Using Legal Skills in Unexpected Ways: How Being a Citizen Lawyer Can Better the Community and the Profession

The Bencher—July/August 2019

By Judge David W. Lannetti and Jennifer L. Eaton, Esquire

When we attended law school—and suffered through the Socratic method, endless reading, and extensive writing—we no doubt had the goal of acquiring the skills that would develop us into successful attorneys. What many lawyers subsequently realize is that these same abilities also allow us to contribute to society in non-traditional ways, leading us to become effective and productive citizens.

Whether providing pro bono legal services, governing in elected office, taking leadership roles in professional or industry-related associations, serving on nonprofit boards, or volunteering with community organizations, a legal education is a proven asset. Simply stated, our legal training enables us to become “citizen lawyers.” Recognizing and embracing this fact permits us to contribute to the common good, better society, and positively affect the lives of others. Additionally, when we were licensed to practice law, we did not simply sign up for a way to make a living; we voluntarily entered a profession, which calls us to higher service.

The Citizen-Lawyer Concept

The notion of lawyers using their skills in public service is at least as old as our nation. George Wythe, a signer of the Declaration of Independence and delegate to the Constitutional Convention, was recruited by Thomas Jefferson in 1779 to occupy the first chair of law in America at the College of William & Mary. A quote by Wythe inscribed at the base of a statue of him and John Marshall at William & Mary Law School’s entrance describes his vision and what he saw as the role of the institution and its patrons: “Here we will form such characters as may be useful in the National Councils of our country.” And so the concept of the citizen lawyer was born.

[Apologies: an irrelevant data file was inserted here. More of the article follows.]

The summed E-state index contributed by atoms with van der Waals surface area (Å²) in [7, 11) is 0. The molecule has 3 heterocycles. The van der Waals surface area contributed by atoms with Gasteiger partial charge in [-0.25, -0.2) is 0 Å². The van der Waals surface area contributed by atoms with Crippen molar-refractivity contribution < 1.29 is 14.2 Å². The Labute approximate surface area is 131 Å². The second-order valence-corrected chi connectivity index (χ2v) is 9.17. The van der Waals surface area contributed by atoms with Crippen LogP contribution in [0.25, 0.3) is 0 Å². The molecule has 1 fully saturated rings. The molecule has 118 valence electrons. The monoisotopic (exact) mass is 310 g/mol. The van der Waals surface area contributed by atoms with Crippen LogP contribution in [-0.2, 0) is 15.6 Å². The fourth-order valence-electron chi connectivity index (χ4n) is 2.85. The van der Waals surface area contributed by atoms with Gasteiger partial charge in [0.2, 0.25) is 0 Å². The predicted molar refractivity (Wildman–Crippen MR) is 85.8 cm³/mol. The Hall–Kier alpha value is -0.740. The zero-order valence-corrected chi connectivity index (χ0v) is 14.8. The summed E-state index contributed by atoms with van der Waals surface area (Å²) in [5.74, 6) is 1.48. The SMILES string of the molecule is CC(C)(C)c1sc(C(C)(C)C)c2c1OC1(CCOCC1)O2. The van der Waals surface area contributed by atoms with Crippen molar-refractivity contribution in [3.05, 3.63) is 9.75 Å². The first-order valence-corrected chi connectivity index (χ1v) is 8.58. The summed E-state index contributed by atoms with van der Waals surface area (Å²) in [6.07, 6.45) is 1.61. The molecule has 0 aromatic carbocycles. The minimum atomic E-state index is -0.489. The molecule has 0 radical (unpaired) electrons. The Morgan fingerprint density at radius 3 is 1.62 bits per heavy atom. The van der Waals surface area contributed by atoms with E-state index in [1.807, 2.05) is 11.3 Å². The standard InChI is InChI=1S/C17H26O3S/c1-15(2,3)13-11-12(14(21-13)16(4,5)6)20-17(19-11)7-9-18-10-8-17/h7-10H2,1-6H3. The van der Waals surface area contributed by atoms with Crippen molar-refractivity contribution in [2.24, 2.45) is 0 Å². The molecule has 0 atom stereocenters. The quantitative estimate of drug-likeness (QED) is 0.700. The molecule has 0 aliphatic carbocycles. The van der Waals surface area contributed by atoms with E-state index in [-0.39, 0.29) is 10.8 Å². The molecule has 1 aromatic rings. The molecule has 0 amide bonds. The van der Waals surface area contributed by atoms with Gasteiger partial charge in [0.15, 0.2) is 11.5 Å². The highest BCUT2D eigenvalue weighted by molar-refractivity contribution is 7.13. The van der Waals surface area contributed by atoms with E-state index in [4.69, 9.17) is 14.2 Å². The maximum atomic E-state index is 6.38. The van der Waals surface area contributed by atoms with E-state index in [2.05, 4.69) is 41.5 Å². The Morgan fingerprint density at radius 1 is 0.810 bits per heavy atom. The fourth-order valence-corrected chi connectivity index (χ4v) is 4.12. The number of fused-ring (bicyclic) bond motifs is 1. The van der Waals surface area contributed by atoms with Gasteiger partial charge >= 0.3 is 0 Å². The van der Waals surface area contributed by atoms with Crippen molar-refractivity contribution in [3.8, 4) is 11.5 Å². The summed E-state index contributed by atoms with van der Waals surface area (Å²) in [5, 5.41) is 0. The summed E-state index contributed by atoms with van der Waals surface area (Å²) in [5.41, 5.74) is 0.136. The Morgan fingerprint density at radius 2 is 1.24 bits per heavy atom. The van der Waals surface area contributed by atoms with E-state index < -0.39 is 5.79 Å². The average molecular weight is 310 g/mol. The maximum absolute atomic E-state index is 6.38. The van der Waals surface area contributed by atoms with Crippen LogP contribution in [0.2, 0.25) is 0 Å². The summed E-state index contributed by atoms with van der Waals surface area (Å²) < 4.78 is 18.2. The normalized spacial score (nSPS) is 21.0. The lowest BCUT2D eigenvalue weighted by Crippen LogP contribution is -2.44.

Yale University law professor Robert Gordon defines a citizen lawyer as “a lawyer who acts in a significant part of his or her professional life with some plausible vision of the public good and the general welfare in mind.” He goes on to say that attorneys who fill this role “devote time and effort to public ends and values: the service of the Republic, their communities, the ideal of the rule of law, and reforms to enhance the law’s efficiency, fairness, and accessibility.” Taylor Reveley, former dean of the William & Mary Law School and former president of the College of William & Mary, has an even more succinct definition of citizen lawyers: “lawyers who will use at least a part of their legal training and experience to work for the common good.” Reveley notes that there are compelling reasons why we should strive to become citizen lawyers. First, American identity and government depend on the rule of law and the roles lawyers play, making our involvement necessary. Second, because of the attributes lawyers possess, we are ideally able to lead for the larger good. And third, we should respond gratefully to the general public for its support of our profession—through the establishment of a governmental structure dependent on lawyers—by providing what Reveley calls “the ‘rent’ we pay for public subsidy and protection of the legal profession.”

The citizen-lawyer concept is alive and well at law schools around the country. But the concept should be more than an aspirational academic goal. And it is not until after law school—when the demands are high and time is scarce—that the citizen-lawyer lifestyle is put to the test.